Aubrey Malone enjoys a tense sea-bound thriller
Captain Phillips (12A)
Even if you didn’t know this was directed by Paul Greengrass, the man who gave us Flight 93, that engrossing film about the 9/11 passengers who fought back against the hijackers of their plane, you might have been able to guess it from the somewhat similar goings-on here.
Based on a true story, it’s a ferociously tense (and, at the end, tremendously moving) portrayal of the hijacking of the cargo ship MV Maersk Alabama off the coast of Somalia for a ransom of $10 million in 2009. In the course of it the captain, played by Tom Hanks, was taken hostage by the pirates on a lifeboat after frustrating their attempts to take over the ship itself.
Greengrass manages to keep the drama at a very high level throughout, thanks mainly to the drumbeat quality of the soundtrack and the almost constant shouting of the pirates at one another, and at Hanks.
Their leader, Muse, is played by an untrained actor called Barkhad Abdi who gives a performance of such intensity he should be signed up by a major studio immediately. He’s so fiercely involved in the action, alternating between threatening behaviour and grim humour, a lot of the time you feel you’re watching a particularly brutal documentary rather than fiction.
This ‘fly on the wall’ quality becomes particularly intriguing when Hanks tries to outwit his captors to see if there’s any weakness in them he can exploit to his advantage.
If it was Bruce Willis, he would probably have reduced them all to the sum of their component parts. Harrison Ford would no doubt have employed some ingenious diversion tactic to foil them. But this is Tom Hanks, Mr Ordinary. An actor in the more conventional tradition of stars like James Stewart or Gary Cooper: the Mr Deeds who didn’t go to town, the Mr Smith who didn’t go to Washington.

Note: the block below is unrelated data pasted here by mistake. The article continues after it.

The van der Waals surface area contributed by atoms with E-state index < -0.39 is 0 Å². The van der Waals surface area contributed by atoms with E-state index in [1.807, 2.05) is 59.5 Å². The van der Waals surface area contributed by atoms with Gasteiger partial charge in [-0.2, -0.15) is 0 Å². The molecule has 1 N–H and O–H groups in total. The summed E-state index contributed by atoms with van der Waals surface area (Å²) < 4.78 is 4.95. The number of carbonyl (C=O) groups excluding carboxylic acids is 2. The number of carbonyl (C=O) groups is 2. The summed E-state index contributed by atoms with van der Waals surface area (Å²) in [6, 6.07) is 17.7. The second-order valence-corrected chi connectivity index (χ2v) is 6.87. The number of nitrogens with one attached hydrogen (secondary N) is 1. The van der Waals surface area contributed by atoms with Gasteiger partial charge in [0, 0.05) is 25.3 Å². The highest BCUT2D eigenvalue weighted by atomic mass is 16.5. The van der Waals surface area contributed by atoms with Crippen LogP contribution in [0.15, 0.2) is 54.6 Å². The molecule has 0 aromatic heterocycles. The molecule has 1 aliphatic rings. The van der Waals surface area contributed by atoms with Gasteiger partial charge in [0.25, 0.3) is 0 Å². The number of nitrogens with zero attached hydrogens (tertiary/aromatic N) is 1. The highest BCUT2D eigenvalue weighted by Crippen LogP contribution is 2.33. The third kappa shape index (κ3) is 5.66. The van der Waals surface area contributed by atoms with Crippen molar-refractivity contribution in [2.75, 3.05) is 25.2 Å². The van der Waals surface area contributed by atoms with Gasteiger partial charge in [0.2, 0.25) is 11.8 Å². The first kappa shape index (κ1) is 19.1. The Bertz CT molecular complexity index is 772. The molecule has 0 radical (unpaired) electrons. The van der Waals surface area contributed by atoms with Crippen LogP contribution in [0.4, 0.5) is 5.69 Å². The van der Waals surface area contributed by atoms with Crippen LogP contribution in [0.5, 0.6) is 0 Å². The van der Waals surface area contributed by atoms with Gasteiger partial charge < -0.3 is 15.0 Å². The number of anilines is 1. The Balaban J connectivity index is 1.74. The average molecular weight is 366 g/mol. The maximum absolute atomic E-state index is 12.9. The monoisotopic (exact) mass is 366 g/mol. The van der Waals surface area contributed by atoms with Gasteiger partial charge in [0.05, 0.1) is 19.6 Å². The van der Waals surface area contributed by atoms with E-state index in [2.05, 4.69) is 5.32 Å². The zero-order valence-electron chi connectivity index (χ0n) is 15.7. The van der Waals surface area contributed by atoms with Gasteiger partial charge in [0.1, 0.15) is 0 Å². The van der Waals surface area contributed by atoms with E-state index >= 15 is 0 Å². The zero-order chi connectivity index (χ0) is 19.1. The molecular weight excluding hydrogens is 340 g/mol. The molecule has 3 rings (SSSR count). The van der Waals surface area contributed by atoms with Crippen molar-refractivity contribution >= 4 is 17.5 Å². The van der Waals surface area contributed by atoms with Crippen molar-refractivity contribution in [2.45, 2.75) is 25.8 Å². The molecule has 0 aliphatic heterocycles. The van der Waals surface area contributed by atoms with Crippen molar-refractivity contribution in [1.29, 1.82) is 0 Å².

If Willis or Ford weren’t available and you found yourself in the eye of a storm, you’d settle for Hanks as a second best, wouldn’t you
“There’s gotta be something more than fishing or kidnapping people that you can do,” he says to one of the pirates at one point, drawing the poignant response: “Maybe in America…maybe in America.” This is the essence of the tragedy underlying the hijacking: the desperation of a Third World culture looking for a taste of the American dollar to shore against the ruins of their own impoverishment.
But sociology isn’t Greengrass’ brief. He’s more interested in telling a story, bringing a crisis to its conclusion. We know it will result in the death of the terrorists (or Hanks, or all of them) especially when the Navy Seals are called in.
We should remember it was the Seals who took Osama bin Laden out. I’m not sure exactly how they did it but from reports I’ve read it seems to have been executed with the same forensic precision used in the climax here, which reminded me of the conclusion of Dog Day Afternoon all those years ago. (That film seems positively quaint in contrast to what we get here).
The only blemish on it for me was Hanks’ accent, which veers from ‘Deep South’ Phillips to ‘Middle American’ Tom about as much as the Maersk Alabama does on the Somali coastline.
The 12A cert reflects the fact that there’s violence, or the threat of it, in most scenes.